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Llamas, Haystacks, and Hugging Faces: AI Names You May Want to Know

Breaking down the peculiar names in applied AI

Written by Emily Copeland

Artificial intelligence tools and capabilities are vast, and the area of Large Language Models (LLMs) within AI is also improving at a rapid pace. LLMs are constantly developing with the help of new players, and that list of players is growing, too.

Amid the complexities, understanding who is involved in the Artificial Intelligence Tools space and knowing what they offer can cause heads to spin when you hear bewildering names like "Llamas," "Haystacks," and "Hugging Faces." What do you need to know about these guys? How do these tools' capabilities impact what AI can do for you?

We're going to unpack information about these new(er) AI players so you can understand what they offer to companies looking to get into or level up within the AI space.

Quick note: we're not going to talk about the higher level players here, such as TensorFlow, Python, Torch, etc.


What categories of tools exist that we will be talking about?

  • Platform Communities and Toolsets
  • ML, *NN, and LLM models
  • Hosted "black box" services
  • Libraries and SDKs


Who is hosting the major LLMs?

  • Open AI — provides LLM and other models
  • Microsoft — key partner of OpenAI; provides AI/ML platform capabilities
  • Meta — open source LLM in Llama2 and other AI models
  • Google — provides LLM in Bard, along with other AI models
  • Anthropic — develops and provides a human-focused LLM model

We want to provide information about these AI players that is helpful and easy to understand so you can make informed decisions as you open up your company to the world of AI. The information below will be brief, but loaded with value.

Let’s dive in.

The Peculiar Names of Applied AI


Open Source

Good for: Enhanced context-aware interactions

The letters in Llama contain “LLM”, and the word stands for “Large Language Models AI”. Llama was created by Meta AI as a family of LLMs, but not originally created as open source. It was trained on data to generate natural sounding outputs for chatbots and other interactive AI applications.

Llama 2 is Meta’s second LLM model creation. This model is open source and similar to Chat GPT 4, but smaller in scale. Llama 2 uses a data network to guess subsequent text, and makes responses seem very human-like based on the parameters it’s given.

Then you have the Llama Index: a library used to facilitate ETL/ELT (extract, transform, load– moving data from one place to another) processes in preparation for running and doing LLM activity. It is licensed under an open-source license.

Finally, there is the Llama Hub which is a community platform for implementations of ETL processes for Llama index. It is licensed under an open-source license.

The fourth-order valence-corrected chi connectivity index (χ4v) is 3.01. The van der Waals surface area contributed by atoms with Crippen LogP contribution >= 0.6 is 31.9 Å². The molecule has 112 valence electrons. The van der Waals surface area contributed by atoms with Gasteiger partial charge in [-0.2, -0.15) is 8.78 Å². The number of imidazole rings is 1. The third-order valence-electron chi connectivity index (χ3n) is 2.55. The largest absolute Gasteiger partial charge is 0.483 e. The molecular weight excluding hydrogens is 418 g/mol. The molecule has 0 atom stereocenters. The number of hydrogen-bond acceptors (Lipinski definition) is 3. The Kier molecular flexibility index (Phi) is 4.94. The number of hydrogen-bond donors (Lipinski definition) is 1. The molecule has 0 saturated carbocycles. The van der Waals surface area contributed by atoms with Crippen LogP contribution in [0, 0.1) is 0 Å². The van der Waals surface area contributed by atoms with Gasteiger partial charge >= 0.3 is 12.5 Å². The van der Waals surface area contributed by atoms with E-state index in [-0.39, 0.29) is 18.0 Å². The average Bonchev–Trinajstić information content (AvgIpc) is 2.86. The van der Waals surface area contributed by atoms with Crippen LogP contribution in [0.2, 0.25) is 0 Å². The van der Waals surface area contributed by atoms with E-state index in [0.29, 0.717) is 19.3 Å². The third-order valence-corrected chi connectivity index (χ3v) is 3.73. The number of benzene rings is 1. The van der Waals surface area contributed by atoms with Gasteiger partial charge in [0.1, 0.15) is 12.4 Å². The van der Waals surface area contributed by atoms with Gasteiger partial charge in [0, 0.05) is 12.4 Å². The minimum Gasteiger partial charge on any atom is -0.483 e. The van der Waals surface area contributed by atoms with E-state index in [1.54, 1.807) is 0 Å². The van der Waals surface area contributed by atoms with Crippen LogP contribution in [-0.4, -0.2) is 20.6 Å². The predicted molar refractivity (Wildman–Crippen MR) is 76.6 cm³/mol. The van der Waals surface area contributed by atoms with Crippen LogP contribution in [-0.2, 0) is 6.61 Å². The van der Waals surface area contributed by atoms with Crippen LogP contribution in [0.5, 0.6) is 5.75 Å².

Hugging Face:

Varied licenses

Good for: Community knowledge-sharing

Hugging Face is a newer player, partnered with Meta to make the model available to their customers. Hugging Face is aiming to be the GitHub of AI models as it is a community where people like researchers, data scientists, and machine learning engineers can share and engage.

For consumers and implementers of AI models, Hugging Face is a platform that will increasingly become important as they utilize training data sets, share and collaborate on models, and deploy public-facing AI models. Those 3 components - datasets, models, and PaaS/SaaS services form the core of Hugging Face.


Open source

Good for: Generative data summarization (chatbots)

LangChain is the biggest python library for extracted applied LLM usage. Essentially, you can create applications that adapt to data changes and utilize the latest advancements in natural language processing. Upstream, LangChain uses models (like those from Open AI + others) to work correctly. It combines those with various other capabilities to produce a full-featured experience — such as combining a large language model with a math tool + wikipedia lookup — in order to produce meaningful products.

In general, Langchain efficiently configures prompts for chatbots and anything that requires a generative data summarization, making them interactive and compatible.


Open source

Good for: Large information systems

Similar to LangChain, Haystack is a framework for building applications built on LLM’s and AI. While it has a different license, it is also a python library for applied LLM products. It has slightly different patterns for implementing products and use cases.

Haystack uses pipelines to retrieve, read, and generate information. To make life — and application building — easier, the company has ready-made pipelines available for download.

Semantic Kernel:

Open source

Good for: A more personalized user experience

Kernel (yes, like popcorn) is the middle of an operating system. Microsoft's stab at a Applied LLM framework builds on this concept, and aims to provide the ability to create applied LLM capabilities outside of Python, and with their own spin. Instead of only using Python, Semantic Kernel also allows people to utilize C#.. Like LangChain, it builds "chains" that can be glued together to make a full LLM-powered experience. Semantic Kernel uses machine learning to help improve online searches, suggesting content you might like, and making AI chatbots and assistants more human-like in their responses.

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